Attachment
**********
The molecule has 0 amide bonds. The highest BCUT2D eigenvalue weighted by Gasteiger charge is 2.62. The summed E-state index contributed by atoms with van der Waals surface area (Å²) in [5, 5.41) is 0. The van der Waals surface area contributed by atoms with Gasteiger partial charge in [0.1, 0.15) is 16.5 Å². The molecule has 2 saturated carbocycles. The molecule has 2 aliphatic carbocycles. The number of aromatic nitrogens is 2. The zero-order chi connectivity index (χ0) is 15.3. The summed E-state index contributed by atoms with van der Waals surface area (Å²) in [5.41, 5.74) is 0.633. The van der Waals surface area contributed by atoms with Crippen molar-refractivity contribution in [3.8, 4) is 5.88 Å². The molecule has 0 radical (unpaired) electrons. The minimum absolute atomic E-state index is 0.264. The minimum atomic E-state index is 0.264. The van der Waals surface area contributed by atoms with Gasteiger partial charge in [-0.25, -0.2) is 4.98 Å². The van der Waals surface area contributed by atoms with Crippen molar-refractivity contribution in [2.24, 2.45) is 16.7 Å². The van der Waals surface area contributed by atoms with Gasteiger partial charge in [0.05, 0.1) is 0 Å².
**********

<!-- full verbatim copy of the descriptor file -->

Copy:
The molecule has 0 amide bonds. The highest BCUT2D eigenvalue weighted by Gasteiger charge is 2.62. The summed E-state index contributed by atoms with van der Waals surface area (Å²) in [5, 5.41) is 0. The van der Waals surface area contributed by atoms with Gasteiger partial charge in [0.1, 0.15) is 16.5 Å². The molecule has 2 saturated carbocycles. The molecule has 2 aliphatic carbocycles. The number of aromatic nitrogens is 2. The zero-order chi connectivity index (χ0) is 15.3. The summed E-state index contributed by atoms with van der Waals surface area (Å²) in [5.41, 5.74) is 0.633. The van der Waals surface area contributed by atoms with Crippen molar-refractivity contribution in [3.8, 4) is 5.88 Å². The molecule has 0 radical (unpaired) electrons. The minimum absolute atomic E-state index is 0.264. The minimum atomic E-state index is 0.264. The van der Waals surface area contributed by atoms with Gasteiger partial charge in [-0.25, -0.2) is 4.98 Å². The van der Waals surface area contributed by atoms with Crippen molar-refractivity contribution in [2.24, 2.45) is 16.7 Å². The van der Waals surface area contributed by atoms with Gasteiger partial charge in [0.05, 0.1) is 0 Å².